Control of the House of Representatives after the 2012 elections will still belong to the Republicans. IF Barack Obama stages a political comeback (which is certianly within the realm of possibility), Democrats will start the presidential coattails drumbeat. However, there are two compelling tables in this post underscoring that the House outcome will dance to the beat of a different drummer.
These two factors will end up having a snowball effect, costing Democrats in retirements, candidate recruitment, and fundraising — all of which will further debilitate their comeback efforts.
The first factor is that even strong Presidents who win re-election do not have long coattails. Look at the last three re-elected Presidents — Reagan ’84, Clinton ’96, and Bush ’04. Two were blowouts and one was close. In 1984, the GOP won 16 House seats. In 1996, the Dems picked up nine House seats. In the two blowout re-elections, the President’s party picked up an average of just 12.5 seats. In the close election of 2004, Republicans won three seats. Across the three elections, the average pick-up for the President is 9.3 seats. Obama is not likely to win a blowout re-election. Given Obama’s problems with white working class voters and the unifying effect he has on the GOP base, he is much more likely headed for either a close win or a loss rather than a big win.
The table below looks at the five most recent Presidential re-elects — three wins and two losses. The two losses show inconclusive results — although it is clear that Ross Perot’s inclusion on the ballot did not hurt House Republican candidates. The table emphasizes that when re-elected Presidents have coattails, those coattails are VERY short, if they exist at all. Only newly elected Presidents might have sizable coattails.
The other factor putting a stake through the vampire hearts of the Democrats’ hopes of control post-2012 is the overwhelming shift in redistricting fortunes. Because of GOP gains in Gov races and the legislatures, there will be a dramatic change in the structure of the 2012 House races. In the 2001 redistricting process, Democrats drew the lines of 135 seats, while GOPers drew the lines for 98 — a 37 seat advantage for the Dems. Now, Republicans control drawing 193 seats outright, while the Dems have just 44. That’s a 149 seat advantage for the GOP (the rest of the seats are either in split control states, commission drawn states, At-Large seats, or currently undecided). That represents a 186 seat shift in favor of the GOP from 2001 — and was a year that Republicans won three out of five congressional majorities since.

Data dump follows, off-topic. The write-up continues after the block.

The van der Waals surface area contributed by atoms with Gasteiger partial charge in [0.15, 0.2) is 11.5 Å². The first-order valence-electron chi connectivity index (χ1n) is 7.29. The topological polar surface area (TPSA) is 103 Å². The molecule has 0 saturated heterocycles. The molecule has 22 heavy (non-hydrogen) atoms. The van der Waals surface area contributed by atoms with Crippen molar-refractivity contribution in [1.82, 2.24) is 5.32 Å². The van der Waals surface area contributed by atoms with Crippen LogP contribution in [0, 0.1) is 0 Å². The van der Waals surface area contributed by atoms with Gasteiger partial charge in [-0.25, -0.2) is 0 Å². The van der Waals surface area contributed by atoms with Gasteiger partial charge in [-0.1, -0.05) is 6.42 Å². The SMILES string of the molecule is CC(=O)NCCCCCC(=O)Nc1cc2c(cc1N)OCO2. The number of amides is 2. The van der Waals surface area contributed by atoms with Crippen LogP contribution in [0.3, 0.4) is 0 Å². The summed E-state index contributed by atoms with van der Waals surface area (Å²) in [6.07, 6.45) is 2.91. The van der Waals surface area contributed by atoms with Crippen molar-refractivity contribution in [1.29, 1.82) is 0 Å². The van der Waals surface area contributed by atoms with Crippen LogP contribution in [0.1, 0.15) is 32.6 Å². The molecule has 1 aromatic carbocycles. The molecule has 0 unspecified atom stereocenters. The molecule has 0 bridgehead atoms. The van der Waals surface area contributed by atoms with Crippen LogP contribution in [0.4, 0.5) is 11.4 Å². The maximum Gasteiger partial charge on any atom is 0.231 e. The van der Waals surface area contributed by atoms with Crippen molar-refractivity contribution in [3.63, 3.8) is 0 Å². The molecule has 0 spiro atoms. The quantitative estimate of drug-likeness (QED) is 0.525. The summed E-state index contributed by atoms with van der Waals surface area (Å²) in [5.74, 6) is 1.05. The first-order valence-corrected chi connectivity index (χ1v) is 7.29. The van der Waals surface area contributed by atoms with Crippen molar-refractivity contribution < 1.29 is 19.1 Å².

That does NOT mean Republicans can draw 193 seats they win — but it does mean they can squeeze out additional seats in states they completely control, while making life much more difficult for Democrats.
The table below underscores the dramatic change in the redistricting situation over the last thirty years — going from a GOP disadvantage of -172 net seats in 1981, to -167 in 1991 (making the 1994 GOP takeover even that more earthshattering) to just -37 in 2001, to +149 noted above. This is NOT Tip O’Neill or Jim Wright’s Congress anymore. Heck, it’s not even Nancy Pelosi’s Congress, and it’s not going to be her Congress in 2013-14 either.
If Obama wins re-election, Democrats won’t be shouting that the emperor has no clothes. Instead, they will be crying that the President has no coattails. And, if he loses, the election night headlines won’t say “Republican President, Democratic House elected.” Sorry, Dems, but you are in the House wilderness for at least the next four years.